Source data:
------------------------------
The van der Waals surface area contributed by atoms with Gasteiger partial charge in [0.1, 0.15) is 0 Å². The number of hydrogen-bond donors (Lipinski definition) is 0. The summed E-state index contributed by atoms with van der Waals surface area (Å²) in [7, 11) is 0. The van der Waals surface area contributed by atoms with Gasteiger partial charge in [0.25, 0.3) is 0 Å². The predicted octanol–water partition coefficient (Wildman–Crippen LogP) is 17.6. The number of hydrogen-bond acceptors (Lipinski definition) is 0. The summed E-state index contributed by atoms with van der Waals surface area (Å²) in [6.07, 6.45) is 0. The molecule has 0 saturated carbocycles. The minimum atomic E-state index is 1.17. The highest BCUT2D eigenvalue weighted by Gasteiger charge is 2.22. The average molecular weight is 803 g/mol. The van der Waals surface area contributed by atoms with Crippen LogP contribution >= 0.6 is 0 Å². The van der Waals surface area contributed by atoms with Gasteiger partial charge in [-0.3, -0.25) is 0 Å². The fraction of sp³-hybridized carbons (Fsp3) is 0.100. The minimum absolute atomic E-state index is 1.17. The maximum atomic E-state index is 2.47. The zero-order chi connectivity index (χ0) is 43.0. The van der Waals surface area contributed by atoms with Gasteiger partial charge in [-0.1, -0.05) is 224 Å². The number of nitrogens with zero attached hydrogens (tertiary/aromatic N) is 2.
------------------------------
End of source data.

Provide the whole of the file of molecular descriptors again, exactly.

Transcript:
The van der Waals surface area contributed by atoms with Gasteiger partial charge in [0.1, 0.15) is 0 Å². The number of hydrogen-bond donors (Lipinski definition) is 0. The summed E-state index contributed by atoms with van der Waals surface area (Å²) in [7, 11) is 0. The van der Waals surface area contributed by atoms with Gasteiger partial charge in [0.25, 0.3) is 0 Å². The predicted octanol–water partition coefficient (Wildman–Crippen LogP) is 17.6. The number of hydrogen-bond acceptors (Lipinski definition) is 0. The summed E-state index contributed by atoms with van der Waals surface area (Å²) in [6.07, 6.45) is 0. The molecule has 0 saturated carbocycles. The minimum atomic E-state index is 1.17. The highest BCUT2D eigenvalue weighted by Gasteiger charge is 2.22. The average molecular weight is 803 g/mol. The van der Waals surface area contributed by atoms with Crippen LogP contribution >= 0.6 is 0 Å². The van der Waals surface area contributed by atoms with Gasteiger partial charge in [-0.3, -0.25) is 0 Å². The fraction of sp³-hybridized carbons (Fsp3) is 0.100. The minimum absolute atomic E-state index is 1.17. The maximum atomic E-state index is 2.47. The zero-order chi connectivity index (χ0) is 43.0. The van der Waals surface area contributed by atoms with Gasteiger partial charge in [-0.1, -0.05) is 224 Å². The number of nitrogens with zero attached hydrogens (tertiary/aromatic N) is 2.